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Ravi S. Iyer wrote:
Thanks sister Taruni Tarun for your valuable view. Jai Sairam!
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Clive Raj Valydon wrote:
Very good comment by Taruni Tarun
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Shubha Ramesh Kumar wrote:
Brother you are keeping it very real :-). It's no rosy path and one shouldn't expect that Swami will make it magical if one with all the family baggage decides to settle in the ashram. It will be challenging and a lot do readjustment will be required. However I do have tremendous respect for those couples who chose to consciously dedicate their lives at Swami's feet knowing fully well the circumstances and raise their families there. Thanks for keeping it real.
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Ravi S. Iyer wrote:
Thanks for your comment, sister Shubha Ramesh Kumar. I agree with you fully on "tremendous respect for those couples who chose to consciously dedicate their lives at Swami's feet knowing fully well the circumstances and raise their families there". I think those PN ashram system employees who raise their children while living in PN system are also Tyagajeevis when viewed from a broader perspective. The unmarried employees who are part of PN system can happily live with the salaries they get and with the privileged services ("staff" services) provided by the ashram system to its employees. Some of these chaps have a free & happy bird look on their faces. May God bless them :-). It is good to have some happy faces who will hopefully spread some of that happiness around. Swami would "hate" to see castor oil (unhappy) faces among his servitors. Swami wanted his servitors to be happy.

It is the married PN ashram employees with kids who will rarely have time to stop and talk on the street. Juggling work, family, other ashram pressure, managing the family expenses with decent salary now after Mahasamadhi, but not high salary as compared to Indian corporate salaries, especially for single income families, etc. is NOT EASY. But surely their children would be a source of great joy to them, which may more than make up for a very busy lifestyle. And these children are, many times, not only a source of joy to the parents, but also to the ashram community including many unmarried employees and devotees.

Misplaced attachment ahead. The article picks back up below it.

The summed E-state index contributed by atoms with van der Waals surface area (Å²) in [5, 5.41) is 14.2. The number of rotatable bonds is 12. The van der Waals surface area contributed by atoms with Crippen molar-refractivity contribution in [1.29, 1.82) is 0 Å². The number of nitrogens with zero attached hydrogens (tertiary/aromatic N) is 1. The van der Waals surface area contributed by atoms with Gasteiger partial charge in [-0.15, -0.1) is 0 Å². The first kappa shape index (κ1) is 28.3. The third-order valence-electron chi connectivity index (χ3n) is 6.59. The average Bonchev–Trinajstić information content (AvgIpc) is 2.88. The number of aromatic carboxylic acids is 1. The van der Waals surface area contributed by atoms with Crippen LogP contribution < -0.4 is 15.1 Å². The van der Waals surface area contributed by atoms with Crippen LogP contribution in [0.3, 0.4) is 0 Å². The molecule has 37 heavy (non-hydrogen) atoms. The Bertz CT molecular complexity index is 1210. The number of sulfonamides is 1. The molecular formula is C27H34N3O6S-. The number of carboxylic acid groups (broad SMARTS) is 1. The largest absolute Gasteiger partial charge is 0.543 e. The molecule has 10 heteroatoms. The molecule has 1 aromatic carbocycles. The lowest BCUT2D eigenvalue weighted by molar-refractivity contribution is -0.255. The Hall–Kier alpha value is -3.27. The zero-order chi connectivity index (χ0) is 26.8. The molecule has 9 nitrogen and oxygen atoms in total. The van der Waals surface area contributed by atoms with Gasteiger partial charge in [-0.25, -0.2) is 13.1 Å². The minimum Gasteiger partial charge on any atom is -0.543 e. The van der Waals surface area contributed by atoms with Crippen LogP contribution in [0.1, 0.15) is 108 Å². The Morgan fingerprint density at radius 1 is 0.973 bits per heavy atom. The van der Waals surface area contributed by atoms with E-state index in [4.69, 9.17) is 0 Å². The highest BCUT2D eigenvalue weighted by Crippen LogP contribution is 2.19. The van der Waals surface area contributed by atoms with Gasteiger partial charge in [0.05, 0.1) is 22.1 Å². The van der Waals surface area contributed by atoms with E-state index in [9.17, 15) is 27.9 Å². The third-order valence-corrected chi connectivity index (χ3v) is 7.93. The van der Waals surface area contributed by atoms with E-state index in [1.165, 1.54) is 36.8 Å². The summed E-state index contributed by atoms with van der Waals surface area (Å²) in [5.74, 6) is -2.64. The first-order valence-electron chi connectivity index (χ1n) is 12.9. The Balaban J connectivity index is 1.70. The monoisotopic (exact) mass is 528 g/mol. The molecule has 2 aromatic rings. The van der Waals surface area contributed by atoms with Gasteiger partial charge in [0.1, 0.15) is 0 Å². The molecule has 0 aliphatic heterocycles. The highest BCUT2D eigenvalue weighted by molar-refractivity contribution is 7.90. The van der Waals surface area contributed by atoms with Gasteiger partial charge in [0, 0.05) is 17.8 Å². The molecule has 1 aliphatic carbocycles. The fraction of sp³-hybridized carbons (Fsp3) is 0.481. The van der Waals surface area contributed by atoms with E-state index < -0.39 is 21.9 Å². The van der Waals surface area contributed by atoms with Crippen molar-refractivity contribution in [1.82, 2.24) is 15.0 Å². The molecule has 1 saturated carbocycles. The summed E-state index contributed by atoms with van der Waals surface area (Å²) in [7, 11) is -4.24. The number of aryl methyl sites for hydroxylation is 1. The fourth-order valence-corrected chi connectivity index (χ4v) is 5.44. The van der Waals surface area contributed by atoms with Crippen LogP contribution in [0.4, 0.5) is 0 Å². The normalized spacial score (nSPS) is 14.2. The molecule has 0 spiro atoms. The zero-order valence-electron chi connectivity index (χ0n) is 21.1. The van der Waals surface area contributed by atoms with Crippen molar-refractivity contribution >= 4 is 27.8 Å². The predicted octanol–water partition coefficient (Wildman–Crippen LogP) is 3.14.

So it is nice to have a blend of unmarried employees and family employees in PN ashram system, IMHO.

However, higher education expenses for children today in Indian middle class and even lower class families is a major source of parental anxiety, and sometimes even anxiety for the children/young adults themselves as they may themselves get trapped in onerous student loan problems. So parents with young kids wanting to take up jobs in PN ashram system should plan for such eventualities by making appropriate savings over time, unless they are rich people anyway in which case they need not have any worries on this count.

Now Shubha you have said that I am keeping it very real. That's right. But some readers may think I am being too pessimistic. So let me tell you what happened in one case of PN ashram system employee after Mahasamadhi who got into major life problems as he was faced with professional higher education costs for his child(ren).

Note that some of the students that I taught in the Sai university who became SSSCT/PN ashram system employees (I include institutions outside Puttaparthi which are managed by SSSCT) and are friendly with me even now, as well as some junior colleagues in the Sai university who are similarly friendly to me even now, got married after Mahasamadhi and some of them have children now. As I tend to provide advice to some of them in person, and as now I am a social media writer on spirituality & religion, I felt it appropriate to share my views on this topic as this Facebook post and my comments on this post. The comments of others on this post adds significantly to the discussion. All this may be useful for others, especially young married couples considering to be part of not only PN ashram system but any Indian ashram system (including Muddenahalli group ashram system) as its employees, and dedicating their lives to the mission of the ashram system. Therefore I felt it appropriate to share this sad PN ashram system employee case.

This gentleman was a teacher in Swami's school in PN for decades, I believe. Perhaps from the pressure he was facing from meeting higher education costs of his children (including one daughter pursuing medicine/dentistry), sometime after Mahasamadhi, he decided to become aggressive in his dispute over some salary dues that he felt he was owed by the school, over a period of many years which according to his calculations came to a hefty sum. That resulted in hardening of stance from the PN ashram authorities managing the school, leading to his removal from the job, perhaps sometime in 2012 (or maybe it was 2013). Then he got into a legal case with the school where his lawyer seemed to have promised him quick victory!! Sadly for him, the legal case did not progress anywhere close to the speed that he wanted, with the 2014 Andhra Pradesh-Telangana split making it worse. Even today, I don't think his legal case to get his dues as per his calculations has progressed towards a decision in his favour.